We hear a lot about “political correctness” these days. The antagonists of political correctness are usually thought to be ignorant, right-wing, slack-jawed yokels (I’m sorry, the PC term is “academically challenged rural Americans”) hell bent on preserving their brand of “good old fashioned bigotry.”
Intellectuals, on the other hand, are generally viewed as the people who are proponents of political correctness; as they recognize we are social beings and that interacting civilly is paramount to a properly functioning society.
So… What about the intellectuals who speak out against political correctness?
Why would an intellectual, particularly one that is vehemently against racism and bigotry, be so against political correctness?
For us the reasoning is a bit more profound, and usually centered around the concept of free artistic expression and anti-authoritarianism.
I’ll try to explain.
The Librorum Prohibitorum was a list of publications deemed heretical, or contrary to morality by the Sacred Congregation of the Index (a former Dicastery of the Roman Curia) and thus Catholics were forbidden to read them.
All of Giordano Bruno’s publications were put on the list in 1603AD, 3 years subsequent to the Catholic church burning him at the stake for heresy and pantheism.
Now, I cannot deny this. I share much of the “moral code” that my progressive and liberal companions tout as superior to all other morality in history, but it becomes problematic when that moral code is lionized as untouchable.
When you attempt to institutionalize a purist moral framework you’re in essence becoming identical to the crusaders that have historically ravaged, attempted to suppress, or stifled scientific exploration.
Intellectualism, scientific exploration, technological progress, and progress in general rely on dichotomy, discourse and debate.
My politically correct friends have extreme difficulty in understanding the necessity of a free and open marketplace of ideological intercourse, but I wont stop my efforts to enlighten them.
The concept that an idea is too vile or offensive to be presented into a compendium of human thought is ludicrous and tantamount to the fascism they’re attempting to eradicate.
As George Carlin said: “Political Correctness is fascism pretending to be manners”.
When you proclaim that an idea is too offensive to be heard you’re mimicking the behavior of Emperor Qin Shi Haung, who burned philosophical texts and led Confucian scholars to martyrdom.
When you attempt to articulate a case to prohibit the free exchange of ideas, you’re crusading against the very intellectualism that led to 21st century technology, science, medicine, knowledge, thought etc.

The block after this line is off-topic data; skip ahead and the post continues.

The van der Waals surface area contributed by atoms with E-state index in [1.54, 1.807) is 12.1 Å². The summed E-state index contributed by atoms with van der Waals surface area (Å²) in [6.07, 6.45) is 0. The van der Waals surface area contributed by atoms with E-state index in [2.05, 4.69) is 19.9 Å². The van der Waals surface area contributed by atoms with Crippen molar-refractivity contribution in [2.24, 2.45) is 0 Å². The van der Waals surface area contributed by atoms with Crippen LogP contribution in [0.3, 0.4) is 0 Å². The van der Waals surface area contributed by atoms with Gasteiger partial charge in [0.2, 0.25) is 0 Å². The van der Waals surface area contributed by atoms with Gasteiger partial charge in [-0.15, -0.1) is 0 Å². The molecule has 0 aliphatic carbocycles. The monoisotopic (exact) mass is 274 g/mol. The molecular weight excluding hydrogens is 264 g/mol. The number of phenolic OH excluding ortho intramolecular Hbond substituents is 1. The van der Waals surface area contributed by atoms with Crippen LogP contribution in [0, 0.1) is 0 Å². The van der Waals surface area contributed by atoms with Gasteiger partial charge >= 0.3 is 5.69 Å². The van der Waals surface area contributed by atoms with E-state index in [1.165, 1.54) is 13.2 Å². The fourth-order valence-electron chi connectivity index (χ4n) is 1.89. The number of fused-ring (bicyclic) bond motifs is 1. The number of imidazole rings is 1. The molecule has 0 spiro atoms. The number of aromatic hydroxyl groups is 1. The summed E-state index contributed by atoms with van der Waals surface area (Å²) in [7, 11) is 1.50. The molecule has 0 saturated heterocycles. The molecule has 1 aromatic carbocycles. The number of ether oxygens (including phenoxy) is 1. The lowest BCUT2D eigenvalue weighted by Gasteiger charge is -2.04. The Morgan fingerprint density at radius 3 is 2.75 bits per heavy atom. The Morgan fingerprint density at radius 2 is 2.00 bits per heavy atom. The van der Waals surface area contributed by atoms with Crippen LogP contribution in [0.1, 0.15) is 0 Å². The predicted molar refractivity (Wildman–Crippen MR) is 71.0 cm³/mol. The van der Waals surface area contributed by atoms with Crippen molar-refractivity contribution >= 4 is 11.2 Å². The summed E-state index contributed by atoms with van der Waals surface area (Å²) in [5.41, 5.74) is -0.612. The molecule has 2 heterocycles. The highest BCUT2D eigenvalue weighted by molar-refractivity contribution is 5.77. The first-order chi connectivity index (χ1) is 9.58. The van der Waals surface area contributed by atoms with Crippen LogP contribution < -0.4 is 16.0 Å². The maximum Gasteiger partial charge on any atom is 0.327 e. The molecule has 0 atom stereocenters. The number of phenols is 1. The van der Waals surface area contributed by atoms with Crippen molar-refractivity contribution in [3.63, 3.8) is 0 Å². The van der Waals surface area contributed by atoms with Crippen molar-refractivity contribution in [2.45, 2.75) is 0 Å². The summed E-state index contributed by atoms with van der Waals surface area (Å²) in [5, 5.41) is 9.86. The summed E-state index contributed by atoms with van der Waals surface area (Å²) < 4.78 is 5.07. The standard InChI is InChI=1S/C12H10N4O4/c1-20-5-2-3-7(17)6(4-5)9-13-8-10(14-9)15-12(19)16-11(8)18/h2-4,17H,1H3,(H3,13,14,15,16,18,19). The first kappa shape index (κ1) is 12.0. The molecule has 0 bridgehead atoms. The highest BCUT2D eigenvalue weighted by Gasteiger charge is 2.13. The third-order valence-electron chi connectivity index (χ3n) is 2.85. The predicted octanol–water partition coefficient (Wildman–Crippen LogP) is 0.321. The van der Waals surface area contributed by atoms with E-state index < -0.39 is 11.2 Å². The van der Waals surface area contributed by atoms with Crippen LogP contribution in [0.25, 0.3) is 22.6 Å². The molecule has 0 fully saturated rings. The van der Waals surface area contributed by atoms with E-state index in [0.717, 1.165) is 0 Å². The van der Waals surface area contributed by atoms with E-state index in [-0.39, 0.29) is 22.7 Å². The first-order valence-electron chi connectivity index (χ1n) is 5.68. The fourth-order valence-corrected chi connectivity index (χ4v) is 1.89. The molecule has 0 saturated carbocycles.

When there’s a free marketplace of ideas, occasionally some repugnant, even hateful and violent ideas emerge. As the ACLU suggests, the best way to combat bad ideas is with good ideas, but the marketplace must always stay free.
Nazism, or hate groups, are often brought up as an example of why we should suppress or limit the freedom of speech. It’s the freedom of speech and the right to protest, however, that keeps Nazism from taking any form of noticeable root.
History reveals to us that totalitarian regimes, like Hitler and the Nazis, relied heavily on the suppression of the free press. The ministry of propaganda, during the third reich, swiftly and effectively removed all literature opposing the regime. The removal of free speech allowed their rhetoric to dominate the culture, and them to gain enormous power.
Censorship, speech codes, political correctness; these are all authoritarian concepts that would allow corporations, media and government to contrive information and weaken the liberties of people.
Racists and bigots have become so vocal against political correctness that anti-pc and bigotry are becoming synonymous. Intellectuals are avoiding open critique of political correctness out of fear of social ostracizing.
Criticizing political correctness isn’t about spreading bigotry, it’s about preserving liberty for all people.
I agree we should treat each other better; we should be pragmatic, open-minded and egalitarian. We should consider marginalized people and how our society has institutionalized racism, decimated populations, and historically oppressed people who were viewed as inferior to the dominate culture of the period.
We should consider how we think, how we interact and how we speak to one another. We as a civilization have a lot to discuss. We wont get far, however, if we implement rigid authoritarianism in an attempt to curtail that in which we disagree with.
Political correctness is neo-puritanism and in itself anti-intellectual… this is the reason that true intellectuals oppose it.